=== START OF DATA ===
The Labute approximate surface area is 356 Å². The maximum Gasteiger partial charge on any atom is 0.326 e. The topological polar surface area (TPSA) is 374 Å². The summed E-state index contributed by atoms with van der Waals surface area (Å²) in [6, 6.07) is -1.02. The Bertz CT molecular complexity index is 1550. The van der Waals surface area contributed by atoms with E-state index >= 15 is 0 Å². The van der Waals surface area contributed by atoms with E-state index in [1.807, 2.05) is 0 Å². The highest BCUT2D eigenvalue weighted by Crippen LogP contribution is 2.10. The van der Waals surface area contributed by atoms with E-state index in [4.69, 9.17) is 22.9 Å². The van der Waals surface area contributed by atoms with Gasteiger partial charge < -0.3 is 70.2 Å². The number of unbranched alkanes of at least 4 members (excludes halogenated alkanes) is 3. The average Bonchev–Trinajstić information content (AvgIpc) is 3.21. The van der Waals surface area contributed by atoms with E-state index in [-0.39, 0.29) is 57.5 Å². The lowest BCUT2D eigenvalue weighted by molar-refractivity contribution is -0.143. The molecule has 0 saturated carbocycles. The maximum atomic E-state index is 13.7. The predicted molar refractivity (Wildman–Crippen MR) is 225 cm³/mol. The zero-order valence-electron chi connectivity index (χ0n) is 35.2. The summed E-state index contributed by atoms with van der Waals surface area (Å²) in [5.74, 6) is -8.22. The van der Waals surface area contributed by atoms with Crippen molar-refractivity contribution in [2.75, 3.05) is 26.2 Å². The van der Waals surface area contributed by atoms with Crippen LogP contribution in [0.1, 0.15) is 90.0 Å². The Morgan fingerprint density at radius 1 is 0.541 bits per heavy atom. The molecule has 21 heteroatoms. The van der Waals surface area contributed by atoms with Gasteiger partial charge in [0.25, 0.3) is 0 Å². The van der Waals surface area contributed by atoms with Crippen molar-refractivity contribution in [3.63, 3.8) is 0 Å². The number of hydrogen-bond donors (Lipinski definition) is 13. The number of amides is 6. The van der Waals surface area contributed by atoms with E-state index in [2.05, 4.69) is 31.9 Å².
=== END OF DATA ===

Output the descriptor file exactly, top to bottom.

The Labute approximate surface area is 356 Å². The maximum Gasteiger partial charge on any atom is 0.326 e. The topological polar surface area (TPSA) is 374 Å². The summed E-state index contributed by atoms with van der Waals surface area (Å²) in [6, 6.07) is -1.02. The Bertz CT molecular complexity index is 1550. The van der Waals surface area contributed by atoms with E-state index >= 15 is 0 Å². The van der Waals surface area contributed by atoms with E-state index in [1.807, 2.05) is 0 Å². The highest BCUT2D eigenvalue weighted by Crippen LogP contribution is 2.10. The van der Waals surface area contributed by atoms with E-state index in [4.69, 9.17) is 22.9 Å². The van der Waals surface area contributed by atoms with Gasteiger partial charge < -0.3 is 70.2 Å². The number of unbranched alkanes of at least 4 members (excludes halogenated alkanes) is 3. The average Bonchev–Trinajstić information content (AvgIpc) is 3.21. The van der Waals surface area contributed by atoms with E-state index in [-0.39, 0.29) is 57.5 Å². The lowest BCUT2D eigenvalue weighted by molar-refractivity contribution is -0.143. The molecule has 0 saturated carbocycles. The maximum atomic E-state index is 13.7. The predicted molar refractivity (Wildman–Crippen MR) is 225 cm³/mol. The zero-order valence-electron chi connectivity index (χ0n) is 35.2. The summed E-state index contributed by atoms with van der Waals surface area (Å²) in [5.74, 6) is -8.22. The van der Waals surface area contributed by atoms with Crippen molar-refractivity contribution in [2.75, 3.05) is 26.2 Å². The van der Waals surface area contributed by atoms with Crippen LogP contribution in [0.1, 0.15) is 90.0 Å². The Morgan fingerprint density at radius 1 is 0.541 bits per heavy atom. The molecule has 21 heteroatoms. The van der Waals surface area contributed by atoms with Gasteiger partial charge in [0.25, 0.3) is 0 Å². The van der Waals surface area contributed by atoms with Crippen molar-refractivity contribution in [3.63, 3.8) is 0 Å². The number of hydrogen-bond donors (Lipinski definition) is 13. The number of amides is 6. The van der Waals surface area contributed by atoms with E-state index in [2.05, 4.69) is 31.9 Å².